I’m not big on dream interpretation. Most of my dreams relate in a direct fashion to things I’ve recently read, watched or experienced. But last night’s dream begs for interpretation, and I have one.

It was on the farm where I grew up. My sister, Dolores, and two of my brothers, Paul David and Raymond,  were with me in the big field below our house. We were separated from each other but had our guns because something had been bothering the cattle. I was walking the fence line when I heard two deer bounding away in the narrow band of trees behind me. As I looked for what had startled the deer, I saw a tiger stalking through the field on the other side of the fence. It hadn’t seen me yet. 

Suddenly afraid, I  ran toward my brothers and sister, yelling a warning. The tiger came into the field where we were. It was strangely elongated. It must have been thirty feet long, with weird “S” curves in its body. I realized the tiger had focused on my sister. I opened fire with my rifle to prevent it reaching her but the bullets had no effect. Dolores was near the pond and when the tiger reached her it broke into a number of smaller tigers and attacked.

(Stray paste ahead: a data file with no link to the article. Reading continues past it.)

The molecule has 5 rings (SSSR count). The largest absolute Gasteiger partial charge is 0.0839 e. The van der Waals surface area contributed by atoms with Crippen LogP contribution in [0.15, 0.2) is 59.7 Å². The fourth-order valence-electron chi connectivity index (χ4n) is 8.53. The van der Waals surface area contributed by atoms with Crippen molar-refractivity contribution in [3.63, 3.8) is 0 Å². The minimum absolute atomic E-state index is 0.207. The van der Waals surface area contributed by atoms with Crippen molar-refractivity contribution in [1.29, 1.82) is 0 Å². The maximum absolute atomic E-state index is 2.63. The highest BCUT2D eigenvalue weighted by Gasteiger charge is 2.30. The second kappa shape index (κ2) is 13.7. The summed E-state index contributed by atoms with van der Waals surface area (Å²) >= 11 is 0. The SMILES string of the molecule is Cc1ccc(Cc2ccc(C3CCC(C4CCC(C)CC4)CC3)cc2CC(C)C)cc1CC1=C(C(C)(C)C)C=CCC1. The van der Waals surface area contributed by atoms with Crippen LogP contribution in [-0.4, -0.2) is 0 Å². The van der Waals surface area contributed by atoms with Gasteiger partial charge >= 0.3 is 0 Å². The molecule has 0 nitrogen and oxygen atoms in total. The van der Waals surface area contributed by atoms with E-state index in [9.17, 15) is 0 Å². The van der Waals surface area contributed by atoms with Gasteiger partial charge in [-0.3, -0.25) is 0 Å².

Dolores disappeared and then the tiger turned and looked at me. It was just one again. I ran toward our house, hoping for a hiding place. I managed to reach the house and get the door shut, but the tiger burst through that flimsy barrier. I slammed another door in its face and it burst through that one too. I ran, slamming doors that it smashed away. I’d lost my gun but was searching for another in a panic as I woke up.

So, what is the interpretation? Well, Dolores died of colon cancer. I’m convinced the tiger represented that cancer. That elongated, curved tiger could even be said to resemble one’s intestines. But why should I have this dream? Now? Well, yesterday I had a colonoscopy. I’d been worried about it, afraid the tiger was going to come after me. Fortunately, they found only a couple of small polyps that don’t indicate any problems. Only after the relief of that news could my fears finally surface in a dream. 

Tuesday, July 11, 2017

A Problem of Facebooking